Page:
12

September 2021

Sep

Taming the Tongue

Doers of the Word

Sixteenth Sunday after Pentecost, Year B

We must be even more vigilant in how we present God and what words we are wanting to put in the mouths of those who worship with us this day.

Note to the Teacher

Our scripture is from the Book of James, and it talks about taming the tongue. The opening activity gets students thinking about compliments. The discussion encourages students to think deeply about the impact of what they say. The activity is a great object lesson to help them remember the power of words. Times are based on a fifty-minute lesson period but may be adjusted.

1. Ice Breaker: Compliment Board (10 minutes)

In this ice breaker, you will make a giant list of compliments. Go around the group and ask students to share with the group a compliment they have either given or received this past week. Write the responses on a whiteboard or piece of paper. If students are having a hard time remembering compliments, ask them to come up with new compliments they can give one another. Once you’ve made a giant list of compliments, have your students take a picture of the compliments with their phones to be reminded of positive and uplifting phrases this week. If meeting online, use the chat features and possibly a shared whiteboard within the applications you are using to video conference.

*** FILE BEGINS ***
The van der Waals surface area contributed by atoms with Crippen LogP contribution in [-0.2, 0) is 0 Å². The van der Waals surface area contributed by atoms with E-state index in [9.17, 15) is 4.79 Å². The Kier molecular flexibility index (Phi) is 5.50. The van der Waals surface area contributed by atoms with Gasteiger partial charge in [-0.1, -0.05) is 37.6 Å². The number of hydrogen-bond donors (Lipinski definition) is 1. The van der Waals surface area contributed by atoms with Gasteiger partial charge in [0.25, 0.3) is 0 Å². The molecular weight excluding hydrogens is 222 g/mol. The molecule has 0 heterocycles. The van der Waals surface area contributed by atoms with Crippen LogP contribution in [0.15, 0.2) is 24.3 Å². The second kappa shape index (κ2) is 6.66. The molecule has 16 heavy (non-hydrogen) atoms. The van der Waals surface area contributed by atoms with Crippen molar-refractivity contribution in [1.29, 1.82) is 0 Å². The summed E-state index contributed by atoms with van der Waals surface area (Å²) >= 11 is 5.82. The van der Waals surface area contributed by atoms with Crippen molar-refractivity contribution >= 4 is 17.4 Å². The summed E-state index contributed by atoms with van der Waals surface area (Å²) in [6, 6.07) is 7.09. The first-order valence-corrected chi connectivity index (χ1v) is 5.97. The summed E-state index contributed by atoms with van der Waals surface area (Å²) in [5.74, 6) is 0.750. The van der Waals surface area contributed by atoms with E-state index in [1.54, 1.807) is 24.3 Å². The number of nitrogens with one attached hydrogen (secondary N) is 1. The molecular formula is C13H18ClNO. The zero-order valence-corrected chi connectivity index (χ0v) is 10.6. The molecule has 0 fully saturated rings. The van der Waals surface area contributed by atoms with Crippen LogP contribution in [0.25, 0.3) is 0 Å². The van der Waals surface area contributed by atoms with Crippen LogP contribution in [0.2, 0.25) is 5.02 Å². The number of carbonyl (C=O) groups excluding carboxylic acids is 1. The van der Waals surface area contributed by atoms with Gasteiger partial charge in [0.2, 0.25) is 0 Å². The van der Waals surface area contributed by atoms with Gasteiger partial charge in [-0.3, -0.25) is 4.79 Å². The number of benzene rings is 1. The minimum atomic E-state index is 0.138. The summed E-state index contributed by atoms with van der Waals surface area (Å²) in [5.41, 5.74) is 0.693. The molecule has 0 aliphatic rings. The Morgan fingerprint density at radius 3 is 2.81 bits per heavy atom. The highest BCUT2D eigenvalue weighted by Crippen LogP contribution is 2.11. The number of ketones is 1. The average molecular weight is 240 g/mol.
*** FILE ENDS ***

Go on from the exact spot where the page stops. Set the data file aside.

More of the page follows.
Transition to today’s scripture by asking your students if they’ve ever heard the saying: “Sticks and stones may break my bones, but words will never hurt me.” Ask them what they think it means. Do they agree with the quote? Why or why not? Today, we’re going to look at the power of words and what James says about taming the tongue.

2. Read Scripture (5 minutes)

Our scripture reading today talks about “taming the tongue.” Ask a student to read the scripture and as he or she does, ask students to think about how powerful our words can be and the major effects they can have on our lives.